Tuesday, January 22, 2013

Fourth Circuit Decision Highlights Value of At-Will Provisions

A recent decision by the Fourth Circuit Court of Appeals overturning a $555,000 jury verdict has reemphasized the importance and effectiveness of including “at-will” language in employee handbooks and other employment documents. The decision in Scott v. Merck & Company, Inc. (found here), may help to reassure wary employers that an at-will provision is still one of their most valuable tools.

The Scott case centered on a breach of contract claim brought by a Merck employee who was terminated after reporting her direct supervisor to the company’s Office of Ethics. The employee asserted that her termination violated Merck policy which stated that an employee could not be terminated for raising good faith concerns. Merck countered this claim by referring to the at-will language contained in both the employee’s employment application and Merck’s policies. These at-will provisions emphasized that all employees were at-will and that no company policies or practices were to be construed to alter at-will status. Despite the at-will provisions, the District Court concluded that the non-retaliation policy created an enforceable contract under Maryland law.

The Fourth Circuit overturned the jury verdict, concluding that the District Court had not properly accounted for Merck’s use of clear at-will language. The Court emphasized that, under Maryland law, in order to sustain a breach of contract claim based on an employer’s policy statement, an employee must show both that the policy limited the employer’s ability to terminate the employee AND that the employee justifiably relied on the policy. The Fourth Circuit concluded that the presence of Merck’s clear at-will language precluded the employee from proving justifiable reliance. In rendering its decision, the Fourth Circuit went so far as to state that a clear at-will disclaimer will render moot “any claim that the employer’s discretion was otherwise limited by a policy statement.”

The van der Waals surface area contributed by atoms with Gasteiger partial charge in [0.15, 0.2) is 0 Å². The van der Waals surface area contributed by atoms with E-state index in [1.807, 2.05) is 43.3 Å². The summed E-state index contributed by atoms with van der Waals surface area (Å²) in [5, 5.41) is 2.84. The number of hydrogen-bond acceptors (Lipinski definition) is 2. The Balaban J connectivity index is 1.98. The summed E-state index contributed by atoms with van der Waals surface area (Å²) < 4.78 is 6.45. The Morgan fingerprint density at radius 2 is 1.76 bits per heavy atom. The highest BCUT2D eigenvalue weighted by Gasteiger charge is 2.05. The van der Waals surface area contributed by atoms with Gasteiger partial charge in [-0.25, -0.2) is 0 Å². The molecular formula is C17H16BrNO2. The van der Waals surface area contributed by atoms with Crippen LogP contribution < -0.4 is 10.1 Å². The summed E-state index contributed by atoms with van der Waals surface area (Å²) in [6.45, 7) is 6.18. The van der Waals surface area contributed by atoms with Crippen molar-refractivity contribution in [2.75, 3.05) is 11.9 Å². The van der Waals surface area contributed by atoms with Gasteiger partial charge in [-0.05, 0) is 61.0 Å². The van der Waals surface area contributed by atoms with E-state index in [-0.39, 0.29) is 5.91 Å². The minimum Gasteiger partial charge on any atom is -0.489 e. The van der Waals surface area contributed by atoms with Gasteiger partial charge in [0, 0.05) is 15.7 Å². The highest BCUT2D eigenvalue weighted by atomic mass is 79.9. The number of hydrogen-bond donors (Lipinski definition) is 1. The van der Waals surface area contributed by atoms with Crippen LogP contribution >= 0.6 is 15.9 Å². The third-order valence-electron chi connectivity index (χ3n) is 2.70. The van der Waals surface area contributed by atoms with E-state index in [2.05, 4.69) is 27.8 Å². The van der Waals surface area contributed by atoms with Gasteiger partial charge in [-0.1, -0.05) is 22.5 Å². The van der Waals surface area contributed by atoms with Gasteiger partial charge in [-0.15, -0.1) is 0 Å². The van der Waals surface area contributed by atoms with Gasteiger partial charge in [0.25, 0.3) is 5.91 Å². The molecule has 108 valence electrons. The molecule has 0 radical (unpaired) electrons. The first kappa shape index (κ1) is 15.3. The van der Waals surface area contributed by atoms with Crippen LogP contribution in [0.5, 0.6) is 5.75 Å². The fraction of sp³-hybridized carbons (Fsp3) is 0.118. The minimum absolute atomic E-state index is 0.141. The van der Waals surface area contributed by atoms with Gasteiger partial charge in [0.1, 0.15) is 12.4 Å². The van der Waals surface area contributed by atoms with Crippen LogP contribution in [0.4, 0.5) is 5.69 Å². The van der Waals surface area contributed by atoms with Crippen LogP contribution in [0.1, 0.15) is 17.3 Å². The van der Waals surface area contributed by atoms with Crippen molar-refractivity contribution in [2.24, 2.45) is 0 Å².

A recent series of cases and statements by the National Labor Relations Board (NLRB) have suggested that overly restrictive “at-will” language, particularly those that do not leave room for any modifications to at-will status, may run afoul of the National Labor Relations Act (NLRA) (see our earlier blog post for more on the NLRB’s actions). This has caused some employers to wonder whether at-will provisions are more trouble than they are worth.

The Scott decision, however, offers a persuasive answer to this question. Until there is further guidance from the NLRB, employers would be well advised to continue to use at-will language in their applications, employment handbooks and policy documents. Pursuant to the NLRB’s current position, employers should not simply state that at will status “cannot be modified.” At-will provisions should, instead, contain language that at-will status “can be modified provided it is done so in writing signed by the President.” By utilizing carefully drafted at-will provisions, employers can likely avoid NLRB scrutiny while continuing to ensure that their policies will not be construed to impose contractual obligations on them.

By: Jessica B. Summers
First Published: The Law Firm of Paley Rothman Law Blog